Check your tenancy agreement to see if you are allowed to have a shed as this can save you a lot of time and effort transporting your tools back and forth.
What To Grow?:Grow crops which you, your family and friends enjoy eating before getting too adventurous. Crops to begin with are early potatoes, peas, salads, onions, and beetroot. Also try beans, broccoli, cabbage, and for fun pumpkins and squashes.
Check your Soil Type:It is important to know your soil type as this will make your time on the plot easier therefore you should carry out a pH test to ascertain if the soil is alkaline or acid. If your soil is on the acid side apply garden lime before planting out brassicas as they prefer the soil slightly alkaline. The test will also provide you with the levels of important nutrients such as potash and phosphate. If low, increase by adding plenty of organic matter or by using balanced fertilisers (which also includes nitrogen). If high, only add nitrogen which is lost quickly from the soil. It is only necessary to test the soil every 3-4 years.
With sandy soil it is much easier to clear weeds as it is easier to work with, however it requires considerable organic matter and therefore may take a while to improve. Clay soil holds water and nutrients well but may take a bit of work to get it into a condition which is easier to work with.
Crop Rotation:By adopting a rotation system you will help prevent soil-borne diseases building up as you are not growing the same crop on the same piece of ground each year. It also helps to make best use of the nutrients in the soil. A four year rotation is advised however there are no set rules on how you should divide your plot – it will depend on what you like to eat and what you can grow.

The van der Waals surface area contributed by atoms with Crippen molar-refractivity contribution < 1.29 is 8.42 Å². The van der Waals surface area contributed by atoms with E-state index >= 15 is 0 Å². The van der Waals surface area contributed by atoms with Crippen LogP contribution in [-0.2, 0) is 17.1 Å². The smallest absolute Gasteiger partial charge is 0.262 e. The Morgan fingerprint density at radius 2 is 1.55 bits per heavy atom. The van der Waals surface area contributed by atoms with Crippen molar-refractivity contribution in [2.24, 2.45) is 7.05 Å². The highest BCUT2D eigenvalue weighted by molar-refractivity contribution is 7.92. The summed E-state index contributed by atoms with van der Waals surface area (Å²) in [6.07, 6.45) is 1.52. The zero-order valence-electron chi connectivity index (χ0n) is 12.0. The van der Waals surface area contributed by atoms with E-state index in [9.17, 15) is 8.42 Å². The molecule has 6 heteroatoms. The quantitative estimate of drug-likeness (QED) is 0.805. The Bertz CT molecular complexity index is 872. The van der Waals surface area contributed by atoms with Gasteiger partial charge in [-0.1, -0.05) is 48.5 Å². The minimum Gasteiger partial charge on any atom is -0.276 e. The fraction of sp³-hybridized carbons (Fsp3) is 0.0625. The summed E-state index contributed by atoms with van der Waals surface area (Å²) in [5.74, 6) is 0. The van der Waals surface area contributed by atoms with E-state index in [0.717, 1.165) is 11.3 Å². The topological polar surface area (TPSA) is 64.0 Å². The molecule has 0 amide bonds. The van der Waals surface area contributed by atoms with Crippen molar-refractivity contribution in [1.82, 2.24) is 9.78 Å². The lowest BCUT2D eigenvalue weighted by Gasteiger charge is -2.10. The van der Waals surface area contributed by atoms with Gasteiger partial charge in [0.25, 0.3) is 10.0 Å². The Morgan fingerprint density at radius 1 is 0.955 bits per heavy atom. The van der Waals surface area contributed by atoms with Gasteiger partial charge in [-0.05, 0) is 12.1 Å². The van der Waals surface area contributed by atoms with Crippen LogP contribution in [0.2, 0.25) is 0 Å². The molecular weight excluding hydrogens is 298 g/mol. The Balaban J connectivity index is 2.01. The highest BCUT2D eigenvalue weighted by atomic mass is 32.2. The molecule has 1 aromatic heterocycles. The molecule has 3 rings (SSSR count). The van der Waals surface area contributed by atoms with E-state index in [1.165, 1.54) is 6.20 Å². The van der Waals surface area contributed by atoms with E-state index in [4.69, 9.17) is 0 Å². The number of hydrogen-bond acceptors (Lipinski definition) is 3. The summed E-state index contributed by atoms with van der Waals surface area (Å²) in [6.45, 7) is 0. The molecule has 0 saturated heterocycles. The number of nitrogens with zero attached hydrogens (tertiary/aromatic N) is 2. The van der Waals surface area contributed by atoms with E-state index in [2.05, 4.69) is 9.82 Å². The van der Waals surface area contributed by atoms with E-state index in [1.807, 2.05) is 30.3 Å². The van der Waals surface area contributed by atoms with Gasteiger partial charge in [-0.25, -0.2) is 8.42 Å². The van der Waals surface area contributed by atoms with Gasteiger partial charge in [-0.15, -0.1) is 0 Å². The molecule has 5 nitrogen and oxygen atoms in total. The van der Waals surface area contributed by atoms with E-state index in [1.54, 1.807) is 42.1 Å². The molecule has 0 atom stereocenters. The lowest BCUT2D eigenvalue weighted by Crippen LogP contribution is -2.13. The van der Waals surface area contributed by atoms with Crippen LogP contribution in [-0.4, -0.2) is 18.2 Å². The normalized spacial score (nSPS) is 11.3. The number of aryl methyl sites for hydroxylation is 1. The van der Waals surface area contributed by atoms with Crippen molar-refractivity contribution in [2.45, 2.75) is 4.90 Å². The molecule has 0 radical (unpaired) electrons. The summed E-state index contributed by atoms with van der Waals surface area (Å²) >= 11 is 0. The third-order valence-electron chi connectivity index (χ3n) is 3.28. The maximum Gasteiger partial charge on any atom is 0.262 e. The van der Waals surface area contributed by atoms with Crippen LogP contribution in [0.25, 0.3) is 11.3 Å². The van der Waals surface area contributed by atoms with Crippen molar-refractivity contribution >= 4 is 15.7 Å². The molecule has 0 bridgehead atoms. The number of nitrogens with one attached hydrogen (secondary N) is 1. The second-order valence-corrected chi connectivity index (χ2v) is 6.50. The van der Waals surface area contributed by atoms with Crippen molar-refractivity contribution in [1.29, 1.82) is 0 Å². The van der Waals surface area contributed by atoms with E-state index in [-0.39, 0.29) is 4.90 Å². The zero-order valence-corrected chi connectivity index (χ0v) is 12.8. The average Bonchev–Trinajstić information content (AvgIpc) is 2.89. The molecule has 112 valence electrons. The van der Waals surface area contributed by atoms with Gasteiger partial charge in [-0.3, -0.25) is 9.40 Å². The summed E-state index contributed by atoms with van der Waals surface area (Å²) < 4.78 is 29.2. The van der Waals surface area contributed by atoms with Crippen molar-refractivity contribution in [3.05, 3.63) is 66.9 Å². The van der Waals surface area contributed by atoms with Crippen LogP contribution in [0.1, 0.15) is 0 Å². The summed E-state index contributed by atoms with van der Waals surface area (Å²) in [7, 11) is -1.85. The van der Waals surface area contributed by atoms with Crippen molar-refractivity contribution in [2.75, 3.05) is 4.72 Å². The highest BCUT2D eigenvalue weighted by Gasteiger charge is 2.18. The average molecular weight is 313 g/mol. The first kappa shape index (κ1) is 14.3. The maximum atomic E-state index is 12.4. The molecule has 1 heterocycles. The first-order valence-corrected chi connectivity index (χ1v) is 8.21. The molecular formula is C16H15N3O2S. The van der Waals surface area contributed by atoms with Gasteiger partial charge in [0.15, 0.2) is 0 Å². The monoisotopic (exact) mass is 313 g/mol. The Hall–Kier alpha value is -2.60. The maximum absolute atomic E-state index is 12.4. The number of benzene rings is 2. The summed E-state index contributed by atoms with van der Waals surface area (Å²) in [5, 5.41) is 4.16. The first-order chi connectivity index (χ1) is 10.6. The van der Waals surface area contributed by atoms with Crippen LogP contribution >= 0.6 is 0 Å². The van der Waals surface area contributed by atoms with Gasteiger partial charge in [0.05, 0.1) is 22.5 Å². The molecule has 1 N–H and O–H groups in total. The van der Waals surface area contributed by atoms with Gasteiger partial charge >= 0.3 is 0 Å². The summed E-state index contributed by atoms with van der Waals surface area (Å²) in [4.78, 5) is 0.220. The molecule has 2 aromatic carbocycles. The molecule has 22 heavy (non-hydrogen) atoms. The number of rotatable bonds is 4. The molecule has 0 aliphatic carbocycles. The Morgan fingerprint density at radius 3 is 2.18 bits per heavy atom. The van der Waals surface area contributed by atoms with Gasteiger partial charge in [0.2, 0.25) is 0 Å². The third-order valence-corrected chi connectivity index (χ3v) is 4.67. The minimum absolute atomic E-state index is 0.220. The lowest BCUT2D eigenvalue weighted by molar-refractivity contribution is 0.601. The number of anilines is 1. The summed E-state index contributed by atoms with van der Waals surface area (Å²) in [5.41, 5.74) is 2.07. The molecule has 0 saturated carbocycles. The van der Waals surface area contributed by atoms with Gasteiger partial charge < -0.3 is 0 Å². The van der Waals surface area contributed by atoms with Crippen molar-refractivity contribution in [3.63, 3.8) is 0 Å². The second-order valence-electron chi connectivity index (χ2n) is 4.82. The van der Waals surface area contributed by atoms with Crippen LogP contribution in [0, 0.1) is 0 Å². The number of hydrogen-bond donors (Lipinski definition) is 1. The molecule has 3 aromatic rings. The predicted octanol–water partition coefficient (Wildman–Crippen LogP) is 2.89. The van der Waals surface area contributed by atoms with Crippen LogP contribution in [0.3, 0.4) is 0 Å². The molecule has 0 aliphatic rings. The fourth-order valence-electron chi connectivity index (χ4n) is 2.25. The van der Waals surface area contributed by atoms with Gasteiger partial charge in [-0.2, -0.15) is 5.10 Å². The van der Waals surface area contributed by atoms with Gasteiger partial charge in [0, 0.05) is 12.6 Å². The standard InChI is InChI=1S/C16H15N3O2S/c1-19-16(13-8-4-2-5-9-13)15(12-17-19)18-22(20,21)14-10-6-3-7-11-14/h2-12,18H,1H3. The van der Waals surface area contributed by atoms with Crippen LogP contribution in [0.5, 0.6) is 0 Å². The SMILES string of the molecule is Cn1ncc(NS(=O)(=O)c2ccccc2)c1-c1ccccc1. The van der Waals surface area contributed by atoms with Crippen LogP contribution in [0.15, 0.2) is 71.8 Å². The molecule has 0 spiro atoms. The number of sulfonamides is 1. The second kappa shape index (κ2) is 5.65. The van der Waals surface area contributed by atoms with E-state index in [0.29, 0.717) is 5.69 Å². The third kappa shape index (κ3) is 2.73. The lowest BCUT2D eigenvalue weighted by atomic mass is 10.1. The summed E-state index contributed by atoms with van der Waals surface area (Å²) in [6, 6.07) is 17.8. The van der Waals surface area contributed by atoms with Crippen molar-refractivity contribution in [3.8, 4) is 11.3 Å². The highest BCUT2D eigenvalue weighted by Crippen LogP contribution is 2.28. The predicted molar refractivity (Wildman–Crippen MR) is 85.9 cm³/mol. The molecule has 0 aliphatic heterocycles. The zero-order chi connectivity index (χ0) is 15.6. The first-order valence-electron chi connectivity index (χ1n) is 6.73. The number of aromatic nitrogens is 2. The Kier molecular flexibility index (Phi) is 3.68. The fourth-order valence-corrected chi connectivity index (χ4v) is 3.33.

A simple plan is as follows:
Anything that doesn’t fit into these groups can be fitted into any area. The next year, rotate the groups either way – however always move them in the same direction
• It is a tenant’s duty under the Allotment Acts that the plot remains in a good state of cultivation and free of weeds and to keep your boundary hedges cut and trimmed.
• Check the conditions of your tenancy agreement – you may be required to obtain permission before erecting any shed/greenhouse, if you wish to mulch with old carpets, light bonfires, etc.
• Protect new plants with bottle cloches (2 litre bottles can be cut to suit)
• Raise plants in pots then plant out sturdy plants
• Grow varieties which have resistance to disease
• Keep a note of what you have planted and where as labels don’t always stay put in windy weather! This can also help you with planning for the following year
• Hoeing in dry weather ensures the weeds will die
• Start a compost bin immediately and recycle as much organic matter as possible
• Use a water butt to collect rain water off the shed
• Grow annual and perennial flowers as these attract pest-eating insects and are important if you are organic gardening—they also look good in a vase!
For more information please visit: National Society of Allotment and Leisure Gardeners Limited